Bobby Ray Talavera said he was just trying to pee into a cup in the back of his UPS truck when he looked up and found himself staring into the lens of a tiny, hidden camera up high on a wall.
Drivers routinely urinate in their trucks, Talavera said, during busy days with little time to find a restroom.
Talavera assumed this was a UPS urination sting. Turns out, he wasn't so lucky.
Talavera, 41, of Plant City was arrested last week by the Polk County Sheriff's Office and charged with misdemeanor theft and tampering with evidence in a joint local and federal investigation in regard to Department of Veterans Affairs narcotics that have been disappearing from UPS trucks.
The 16-year UPS driver is accused of removing the memory card from the camera and replacing it with one of his own, which Talavera denied. While the Sheriff's Office arrest affidavit said Talavera is a suspect in the theft of drugs, he is only charged with stealing the memory card.
In an interview, Talavera denied stealing anything. In fact, he said he did not know he was a suspect in a stolen drug investigation until reading his arrest affidavit after a reporter provided him a copy. He said he assumed UPS was spying on him.
"I felt humiliated when I saw the camera," said Talavera, who has a clean record except for a 2000 arrest for failing to pay child support.
A sheriff's arrest affidavit said it is investigating the disappearance of up to 20 packages containing drugs, including oxycodone, hydrocodone and morphine, that have disappeared from UPS trucks out of a facility in Lakeland since January.
The drugs were being shipped by the James A. Haley VA Medical Center in Tampa to veterans in north Lakeland, Polk City and Plant City, the report said.
A Haley VA spokeswoman declined to comment Monday.
Hidden cameras were put on several UPS trucks, the report said.
One of those cameras showed Talavera on July 16 reading the labels of parcels similar to those shipped by the VA, then shaking them as if to determine what was inside, the affidavit said.
On Sept. 10, the Sheriff's Office said, Talavera removed the memory card from the camera.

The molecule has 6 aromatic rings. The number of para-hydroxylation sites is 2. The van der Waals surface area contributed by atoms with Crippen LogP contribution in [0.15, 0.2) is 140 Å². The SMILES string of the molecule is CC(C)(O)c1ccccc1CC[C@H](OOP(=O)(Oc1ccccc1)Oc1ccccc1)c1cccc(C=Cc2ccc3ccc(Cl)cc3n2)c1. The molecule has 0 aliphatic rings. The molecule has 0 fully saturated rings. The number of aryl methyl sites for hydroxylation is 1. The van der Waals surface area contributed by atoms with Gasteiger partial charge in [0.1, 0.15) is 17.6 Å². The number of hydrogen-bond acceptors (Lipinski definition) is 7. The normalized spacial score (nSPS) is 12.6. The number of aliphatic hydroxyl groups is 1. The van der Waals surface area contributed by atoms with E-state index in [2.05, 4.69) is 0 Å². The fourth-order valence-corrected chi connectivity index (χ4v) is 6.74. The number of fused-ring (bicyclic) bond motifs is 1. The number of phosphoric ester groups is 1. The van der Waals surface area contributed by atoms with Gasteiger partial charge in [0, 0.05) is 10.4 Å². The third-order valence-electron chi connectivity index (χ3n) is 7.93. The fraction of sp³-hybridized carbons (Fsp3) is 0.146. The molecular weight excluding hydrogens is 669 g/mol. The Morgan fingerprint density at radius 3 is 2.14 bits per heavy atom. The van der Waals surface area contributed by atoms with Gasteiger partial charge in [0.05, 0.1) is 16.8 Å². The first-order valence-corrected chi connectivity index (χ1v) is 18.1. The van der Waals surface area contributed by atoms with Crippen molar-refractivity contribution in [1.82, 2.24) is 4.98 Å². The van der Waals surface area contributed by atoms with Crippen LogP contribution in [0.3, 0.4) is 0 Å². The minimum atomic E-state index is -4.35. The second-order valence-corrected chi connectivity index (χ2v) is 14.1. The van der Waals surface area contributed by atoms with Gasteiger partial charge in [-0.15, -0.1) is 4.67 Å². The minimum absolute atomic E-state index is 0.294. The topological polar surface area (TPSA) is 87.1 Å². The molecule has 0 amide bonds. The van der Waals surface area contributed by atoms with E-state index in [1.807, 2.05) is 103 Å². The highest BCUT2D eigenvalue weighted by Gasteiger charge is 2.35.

The missing memory card was later found outside a convenience store in the Hillsborough community of Mango.
The recording on that memory card, the Sheriff's Office said, showed Talavera opening packages. Investigators also said Talavera "takes several empty white plastic bags consistent with VA shipping bags and throws them" on a shelf in the truck.
The report does not say if those bags came from parcels Talavera had opened. And if he did open parcels, the report does not say why he was not charged for doing so. The Polk Sheriff's Office said it would not comment on the investigation.
Pinellas attorney John Trevena, who represents Talavera, said his client insists investigators are casting innocent actions as having criminal intent. "He is very adamant that those are erroneous conclusions drawn by the investigator," Trevena said.
Talavera, who was fired by UPS on Friday, said he moved the camera so it would not film him urinating. He denied taking the memory card. He said his union told him he was within his rights to move it since company surveillance is not allowed. The union could not immediately comment.
UPS spokesman Dan Cardillo said the company would not comment. He said UPS sometimes takes steps including "surveilling employees when we have reason to believe customers' packages are at risk."
As for its drivers urinating in their trucks, UPS indicated no such thing takes place.
The company said drivers have ample breaks for meals and "other needs."
Contact William R. Levesque at firstname.lastname@example.org. Follow @Times_Levesque.